Wet, cold, sick and not treated kindly by their superiors: the sailors aboard His Majesty King Bonaire had a hard time. Some were only 13 years old when they signed up for a 12-year contract that you can’t get out of. The writer Ben Momen was surprised by the circumstances on board the ship and wrote a book about it: “Lust in Zemanlifen”.
Willemsoord, the old Rijkswerf in Den Helder, has been restoring the old sailing and steamer Bonaire for over 15 years. The ship was commissioned by the Navy in 1880 and patrolled the sister ship Suriname in the waters west and off the Dutch coast. In the aft, the fifteen officers had a very large space, but in the bow of the ship, on the same deck, 75 sailors lived close to each other.
“They worked four hours and four hours off,” Momen says in the room the crew stayed in. The hammocks were hung again to show how the sailors slept, “but they hung close together. When they came out, they wrapped their hammocks very tightly and put them in Fort Cage, which they had to use in case of an emergency. As a lifebuoy. It was very dark here and it wasn’t There’s no ventilation. It must have been a little messy at times.”
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Momen spent three years working on his book “Lahwa fi Hayat Al Bahar”. The title comes from an advertisement for the Leidsche Kweekschool voor de Zeilvaart, which attempted to bring in new students. “They sent quite a few boys into the Navy. Boys who could do more were trained to become companions in the merchant navy, for example. Young boys were often divided into ‘baked’, groups led by the master baker. He was often like the father For boys, but upbringing was heavy. ”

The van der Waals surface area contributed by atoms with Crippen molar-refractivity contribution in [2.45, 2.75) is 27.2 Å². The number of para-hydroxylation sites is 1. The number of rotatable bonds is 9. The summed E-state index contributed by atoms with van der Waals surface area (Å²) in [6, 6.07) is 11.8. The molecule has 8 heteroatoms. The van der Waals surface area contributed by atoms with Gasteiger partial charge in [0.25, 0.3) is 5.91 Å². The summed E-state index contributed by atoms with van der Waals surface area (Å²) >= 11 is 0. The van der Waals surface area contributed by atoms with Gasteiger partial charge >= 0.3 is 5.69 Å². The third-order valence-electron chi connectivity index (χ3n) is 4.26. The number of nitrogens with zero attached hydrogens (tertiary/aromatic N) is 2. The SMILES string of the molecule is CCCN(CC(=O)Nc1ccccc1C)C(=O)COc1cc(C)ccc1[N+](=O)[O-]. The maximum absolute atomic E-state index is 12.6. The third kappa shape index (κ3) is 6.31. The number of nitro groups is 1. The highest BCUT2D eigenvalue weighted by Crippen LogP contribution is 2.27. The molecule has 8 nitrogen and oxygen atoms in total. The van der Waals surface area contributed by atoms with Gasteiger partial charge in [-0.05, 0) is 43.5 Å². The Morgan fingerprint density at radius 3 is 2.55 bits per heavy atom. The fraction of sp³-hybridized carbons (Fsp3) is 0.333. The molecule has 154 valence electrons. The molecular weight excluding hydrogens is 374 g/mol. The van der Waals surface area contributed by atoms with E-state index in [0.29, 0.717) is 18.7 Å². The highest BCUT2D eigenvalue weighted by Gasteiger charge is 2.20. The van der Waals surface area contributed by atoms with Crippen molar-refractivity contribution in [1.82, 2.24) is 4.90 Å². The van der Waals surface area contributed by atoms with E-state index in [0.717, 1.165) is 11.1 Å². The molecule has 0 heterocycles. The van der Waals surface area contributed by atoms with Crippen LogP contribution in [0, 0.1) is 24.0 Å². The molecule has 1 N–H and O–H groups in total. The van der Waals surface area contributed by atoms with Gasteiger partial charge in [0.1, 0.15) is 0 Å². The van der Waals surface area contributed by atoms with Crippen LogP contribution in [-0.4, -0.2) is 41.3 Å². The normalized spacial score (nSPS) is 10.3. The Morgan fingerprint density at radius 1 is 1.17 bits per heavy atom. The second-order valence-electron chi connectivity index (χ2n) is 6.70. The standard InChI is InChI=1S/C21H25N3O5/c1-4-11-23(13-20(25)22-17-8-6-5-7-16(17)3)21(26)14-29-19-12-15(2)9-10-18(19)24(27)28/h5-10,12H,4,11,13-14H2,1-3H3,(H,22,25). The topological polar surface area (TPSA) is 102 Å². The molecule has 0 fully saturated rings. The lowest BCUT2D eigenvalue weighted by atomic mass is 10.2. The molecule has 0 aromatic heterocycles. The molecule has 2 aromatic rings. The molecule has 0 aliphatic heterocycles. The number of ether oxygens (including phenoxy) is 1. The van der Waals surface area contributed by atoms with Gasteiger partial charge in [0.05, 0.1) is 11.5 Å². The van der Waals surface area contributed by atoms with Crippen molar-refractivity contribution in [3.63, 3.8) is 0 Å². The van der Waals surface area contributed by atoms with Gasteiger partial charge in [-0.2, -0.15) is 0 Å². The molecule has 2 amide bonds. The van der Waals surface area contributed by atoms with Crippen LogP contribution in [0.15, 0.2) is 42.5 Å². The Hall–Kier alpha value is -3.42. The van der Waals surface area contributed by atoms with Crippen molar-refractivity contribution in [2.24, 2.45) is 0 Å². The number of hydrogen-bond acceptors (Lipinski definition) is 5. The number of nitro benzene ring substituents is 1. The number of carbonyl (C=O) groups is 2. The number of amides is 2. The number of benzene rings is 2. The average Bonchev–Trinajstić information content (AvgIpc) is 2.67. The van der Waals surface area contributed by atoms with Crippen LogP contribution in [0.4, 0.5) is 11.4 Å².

Sailors, sometimes as young as 13, but more often 14, were admitted into the Navy without any form of inspection. “You had to be well built, but nothing else was looked at, especially in terms of how things were going mentally. So there was a lot in between. For example, people wet in bed were seen as lazy. And they were treated with blankets. wetted around their heads, like a kind of turban, tied to the mast to dry, and then beaten again by their slinger.”
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‘I still wonder how they held up’
It was also not pleasant on the plane in terms of hygiene. “From my point of view it was hell on board.” The great need was done at the tip of the ship, on a board above the water’s surface. There was no toilet paper, the buttocks were wiped with a jagged rope end, the so-called “everyone’s end”. After that, he was suspended again at sea.
“These were really horrific circumstances,” Moaiman says. “If the ship was in the west, of course it was more fun on the deck. But it was also possible that it rained heavily there. And it wasn’t possible to wear shorts or short sleeves because of the mosquitoes. Diseases like yellow fever were rampant on the rise. Latent. There are stories about Ships that were completely empty at anchor near Suriname, because the whole crew is dead. ”
The writer herself has experience working in confined spaces. He was an officer in the submarine service for many years and is now working on restoration Bonaire. “But we always had fresh air on board. These conditions can’t be compared. Nowadays, the young people are also more assertive, of course, so what it was like back then will never be possible again. I still wonder how they survived in that time. “
“Lust in Seaman’s Life” was authored in collaboration with the Den Helder Historical Society. Members can order it there at a discount. The book is also available this afternoon through the Bruna Library. All proceeds go to the Historical Society.
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